The somewhat breathless reference to “the future of the whole planet” seems rather unscientific when the stated threats are “flooding of low-lying areas, new patterns of infectious disease, and reductions in the capacity of many parts of the world to support agriculture”. All references to the benefits of warming are conspicuously absent, as is any discussion of adaptation. Given time, humans have proved remarkably adaptive in the past to ranges of average temperatures as far apart as 5C (Helsinki) and 27C (Singapore).

But the central issue is “low probability” - which judgment rests entirely on the statement “the mid-point of the IPCC estimates is a global temperature increase of about 3.3°C...”

Almost everybody now knows that the IPCC mid-point is wrong.

The A2 SRES group assumes that world population will grow to 15 billion, and rising, by the end of the century. Since this scenario was constructed, in 1999, a number of other UN agencies have contracted specialist demographic studies which agree that we are heading for a global peak of 9 billion around 2050, reducing to 7 billion by 2100.

The B2 family is not quite so extreme, but relies on world population of 10.5 billion by 2100 - 50% above the current official estimates. So this group can probably be put aside as well.

Both A1 and B1 have reasonable population estimates, but A1 assumes faster economic growth, greater convergence between rich and poor countries, lower technology take-up and higher emissions intensity.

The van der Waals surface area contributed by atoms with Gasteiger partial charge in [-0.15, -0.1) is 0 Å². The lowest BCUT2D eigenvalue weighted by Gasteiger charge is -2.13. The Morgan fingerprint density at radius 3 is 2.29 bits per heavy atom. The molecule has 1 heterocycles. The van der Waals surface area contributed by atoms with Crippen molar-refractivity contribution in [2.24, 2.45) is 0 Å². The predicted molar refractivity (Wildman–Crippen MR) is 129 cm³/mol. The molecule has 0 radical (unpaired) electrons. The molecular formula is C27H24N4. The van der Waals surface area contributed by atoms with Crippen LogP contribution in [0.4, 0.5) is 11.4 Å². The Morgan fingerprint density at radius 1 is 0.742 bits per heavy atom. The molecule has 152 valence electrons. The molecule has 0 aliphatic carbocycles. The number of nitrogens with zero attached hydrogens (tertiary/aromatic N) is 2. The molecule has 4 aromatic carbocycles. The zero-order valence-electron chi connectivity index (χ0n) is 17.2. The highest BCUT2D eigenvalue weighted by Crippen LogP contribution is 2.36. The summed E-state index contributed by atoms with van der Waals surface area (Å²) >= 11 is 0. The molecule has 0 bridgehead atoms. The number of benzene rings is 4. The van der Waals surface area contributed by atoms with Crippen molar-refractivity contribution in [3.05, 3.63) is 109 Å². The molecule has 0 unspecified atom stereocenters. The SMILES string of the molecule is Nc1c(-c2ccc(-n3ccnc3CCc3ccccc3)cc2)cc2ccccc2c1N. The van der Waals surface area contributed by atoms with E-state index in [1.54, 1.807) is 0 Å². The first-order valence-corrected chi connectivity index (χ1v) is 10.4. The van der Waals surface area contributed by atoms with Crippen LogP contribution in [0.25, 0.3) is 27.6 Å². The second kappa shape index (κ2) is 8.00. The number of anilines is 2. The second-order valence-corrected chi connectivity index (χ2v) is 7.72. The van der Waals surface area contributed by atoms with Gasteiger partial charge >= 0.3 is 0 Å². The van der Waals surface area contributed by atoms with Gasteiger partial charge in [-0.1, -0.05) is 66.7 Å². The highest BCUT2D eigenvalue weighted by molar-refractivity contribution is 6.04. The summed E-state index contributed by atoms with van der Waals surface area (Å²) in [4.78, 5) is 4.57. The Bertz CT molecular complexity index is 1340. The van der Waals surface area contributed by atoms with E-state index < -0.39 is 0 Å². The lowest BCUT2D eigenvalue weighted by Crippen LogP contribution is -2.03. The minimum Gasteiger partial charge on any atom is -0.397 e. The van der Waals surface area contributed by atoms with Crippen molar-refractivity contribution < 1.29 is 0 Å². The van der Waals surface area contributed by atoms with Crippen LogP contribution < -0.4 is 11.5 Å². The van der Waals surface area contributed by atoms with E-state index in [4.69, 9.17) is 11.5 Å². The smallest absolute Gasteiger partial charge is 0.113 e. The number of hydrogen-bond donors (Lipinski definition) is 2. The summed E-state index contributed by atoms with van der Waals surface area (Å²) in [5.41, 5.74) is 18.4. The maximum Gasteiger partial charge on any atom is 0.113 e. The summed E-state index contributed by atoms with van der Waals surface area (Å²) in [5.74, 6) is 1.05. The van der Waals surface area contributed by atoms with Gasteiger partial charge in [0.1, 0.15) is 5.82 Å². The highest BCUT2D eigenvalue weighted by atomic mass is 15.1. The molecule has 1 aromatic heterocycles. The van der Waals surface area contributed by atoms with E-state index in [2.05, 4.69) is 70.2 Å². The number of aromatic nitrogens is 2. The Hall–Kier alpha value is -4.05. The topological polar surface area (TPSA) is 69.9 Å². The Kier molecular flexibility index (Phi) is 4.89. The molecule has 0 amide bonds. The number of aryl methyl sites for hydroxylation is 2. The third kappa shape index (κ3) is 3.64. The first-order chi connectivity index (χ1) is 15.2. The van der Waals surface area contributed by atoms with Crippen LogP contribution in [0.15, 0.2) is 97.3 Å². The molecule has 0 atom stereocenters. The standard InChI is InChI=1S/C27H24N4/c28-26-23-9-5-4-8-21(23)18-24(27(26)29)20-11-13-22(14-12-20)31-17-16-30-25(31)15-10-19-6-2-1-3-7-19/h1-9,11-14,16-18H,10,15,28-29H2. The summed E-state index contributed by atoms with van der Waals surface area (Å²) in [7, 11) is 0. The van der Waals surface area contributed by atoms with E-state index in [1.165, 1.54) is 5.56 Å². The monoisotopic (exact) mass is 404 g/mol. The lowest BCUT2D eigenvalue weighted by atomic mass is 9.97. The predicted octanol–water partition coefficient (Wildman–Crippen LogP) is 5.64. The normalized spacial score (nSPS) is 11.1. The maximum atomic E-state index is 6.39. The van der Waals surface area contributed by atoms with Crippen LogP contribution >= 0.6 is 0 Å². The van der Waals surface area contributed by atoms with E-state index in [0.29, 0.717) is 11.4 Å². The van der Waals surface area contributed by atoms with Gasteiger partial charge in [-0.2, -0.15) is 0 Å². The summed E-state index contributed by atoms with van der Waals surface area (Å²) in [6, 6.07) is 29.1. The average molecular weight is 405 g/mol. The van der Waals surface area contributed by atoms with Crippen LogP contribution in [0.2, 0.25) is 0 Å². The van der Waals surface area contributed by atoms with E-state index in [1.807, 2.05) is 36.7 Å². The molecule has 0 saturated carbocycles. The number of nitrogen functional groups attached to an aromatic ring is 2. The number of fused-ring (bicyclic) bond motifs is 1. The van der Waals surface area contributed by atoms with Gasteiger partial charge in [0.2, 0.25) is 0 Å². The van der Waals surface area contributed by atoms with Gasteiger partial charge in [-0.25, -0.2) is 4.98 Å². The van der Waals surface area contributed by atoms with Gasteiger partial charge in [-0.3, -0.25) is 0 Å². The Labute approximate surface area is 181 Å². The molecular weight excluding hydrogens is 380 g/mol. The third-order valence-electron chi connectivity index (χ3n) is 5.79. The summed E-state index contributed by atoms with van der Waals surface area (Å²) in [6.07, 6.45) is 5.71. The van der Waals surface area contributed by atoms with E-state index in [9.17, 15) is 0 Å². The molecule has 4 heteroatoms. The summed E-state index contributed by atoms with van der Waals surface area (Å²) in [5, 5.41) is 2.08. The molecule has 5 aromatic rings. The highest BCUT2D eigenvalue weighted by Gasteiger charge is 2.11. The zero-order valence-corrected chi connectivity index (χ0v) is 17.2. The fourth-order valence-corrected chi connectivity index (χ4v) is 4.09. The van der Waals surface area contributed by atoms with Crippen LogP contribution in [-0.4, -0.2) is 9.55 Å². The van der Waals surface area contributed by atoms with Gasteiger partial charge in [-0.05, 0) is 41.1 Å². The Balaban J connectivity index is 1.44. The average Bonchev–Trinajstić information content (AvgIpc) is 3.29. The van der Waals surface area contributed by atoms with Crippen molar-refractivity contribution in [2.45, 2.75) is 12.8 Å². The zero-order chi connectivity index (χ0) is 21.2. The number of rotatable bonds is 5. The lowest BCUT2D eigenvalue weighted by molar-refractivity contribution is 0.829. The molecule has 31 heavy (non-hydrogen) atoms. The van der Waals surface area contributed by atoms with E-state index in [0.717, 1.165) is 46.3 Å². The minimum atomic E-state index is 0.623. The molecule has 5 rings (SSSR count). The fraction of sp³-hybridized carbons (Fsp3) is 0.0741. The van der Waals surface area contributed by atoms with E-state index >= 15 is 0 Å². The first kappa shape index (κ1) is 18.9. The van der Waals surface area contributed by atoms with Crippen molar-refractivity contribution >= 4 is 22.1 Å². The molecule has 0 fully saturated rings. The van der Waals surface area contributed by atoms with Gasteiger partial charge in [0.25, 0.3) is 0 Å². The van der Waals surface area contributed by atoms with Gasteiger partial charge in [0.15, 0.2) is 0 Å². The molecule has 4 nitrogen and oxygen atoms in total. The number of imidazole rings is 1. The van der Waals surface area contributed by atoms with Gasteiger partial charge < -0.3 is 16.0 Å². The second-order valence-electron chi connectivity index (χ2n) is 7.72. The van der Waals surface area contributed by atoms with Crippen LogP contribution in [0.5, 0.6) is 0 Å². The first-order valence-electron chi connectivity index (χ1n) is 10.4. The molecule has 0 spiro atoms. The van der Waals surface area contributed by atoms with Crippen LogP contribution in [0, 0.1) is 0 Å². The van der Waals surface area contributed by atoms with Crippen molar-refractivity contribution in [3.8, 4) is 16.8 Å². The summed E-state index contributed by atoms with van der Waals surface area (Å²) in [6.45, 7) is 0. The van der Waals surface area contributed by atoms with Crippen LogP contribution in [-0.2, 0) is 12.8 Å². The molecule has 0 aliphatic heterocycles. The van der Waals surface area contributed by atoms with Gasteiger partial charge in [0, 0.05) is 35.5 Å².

Which of these should be preferred? Well, the House of Lords Select Committee had some clear findings:
• “the high emissions scenarios contained some questionable assumptions and outcomes.
• the Treasury believes average global growth of 3%pa over the next 100 years is unlikely.
• the assumptions made by IPCC about the rate of convergence in per capita incomes, should embody less optimistic assumptions”.

So it seems clear that A1 is not high probability.

Other unlikely assumptions are that there will be no constraint on the availability of any fossil fuels during the next 100 years, and real oil prices will remain steady at 1999 levels; average energy intensity will not improve and there will be no relevant technological change during the century. None of these are supported by studies published by the International Energy Agency, or by the oil & gas industry - whose oil usage estimates through the 21st century are about half those of the SRES mid-point